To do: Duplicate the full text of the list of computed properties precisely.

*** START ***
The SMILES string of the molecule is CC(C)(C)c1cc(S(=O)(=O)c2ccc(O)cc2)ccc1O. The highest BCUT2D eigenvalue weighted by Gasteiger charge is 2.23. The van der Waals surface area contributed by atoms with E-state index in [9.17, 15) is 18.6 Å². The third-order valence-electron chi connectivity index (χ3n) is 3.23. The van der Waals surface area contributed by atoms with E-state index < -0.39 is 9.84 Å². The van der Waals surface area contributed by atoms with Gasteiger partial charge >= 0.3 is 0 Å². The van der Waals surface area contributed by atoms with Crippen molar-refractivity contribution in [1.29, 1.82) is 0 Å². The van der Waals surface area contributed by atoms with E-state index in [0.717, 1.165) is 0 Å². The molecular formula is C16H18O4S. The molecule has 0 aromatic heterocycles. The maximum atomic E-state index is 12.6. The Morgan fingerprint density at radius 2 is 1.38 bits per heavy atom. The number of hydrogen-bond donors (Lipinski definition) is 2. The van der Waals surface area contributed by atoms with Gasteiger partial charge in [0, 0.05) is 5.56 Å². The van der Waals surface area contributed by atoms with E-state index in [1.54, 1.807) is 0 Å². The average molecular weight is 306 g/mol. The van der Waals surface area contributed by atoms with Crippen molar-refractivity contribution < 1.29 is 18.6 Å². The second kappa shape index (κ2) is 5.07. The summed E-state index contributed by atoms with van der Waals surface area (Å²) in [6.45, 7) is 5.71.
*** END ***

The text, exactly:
The SMILES string of the molecule is CC(C)(C)c1cc(S(=O)(=O)c2ccc(O)cc2)ccc1O. The highest BCUT2D eigenvalue weighted by Gasteiger charge is 2.23. The van der Waals surface area contributed by atoms with E-state index in [9.17, 15) is 18.6 Å². The third-order valence-electron chi connectivity index (χ3n) is 3.23. The van der Waals surface area contributed by atoms with E-state index < -0.39 is 9.84 Å². The van der Waals surface area contributed by atoms with Gasteiger partial charge >= 0.3 is 0 Å². The van der Waals surface area contributed by atoms with Crippen molar-refractivity contribution in [1.29, 1.82) is 0 Å². The van der Waals surface area contributed by atoms with E-state index in [0.717, 1.165) is 0 Å². The molecular formula is C16H18O4S. The molecule has 0 aromatic heterocycles. The maximum atomic E-state index is 12.6. The Morgan fingerprint density at radius 2 is 1.38 bits per heavy atom. The number of hydrogen-bond donors (Lipinski definition) is 2. The van der Waals surface area contributed by atoms with Gasteiger partial charge in [0, 0.05) is 5.56 Å². The van der Waals surface area contributed by atoms with E-state index in [1.54, 1.807) is 0 Å². The average molecular weight is 306 g/mol. The van der Waals surface area contributed by atoms with Crippen molar-refractivity contribution < 1.29 is 18.6 Å². The second kappa shape index (κ2) is 5.07. The summed E-state index contributed by atoms with van der Waals surface area (Å²) in [6.45, 7) is 5.71.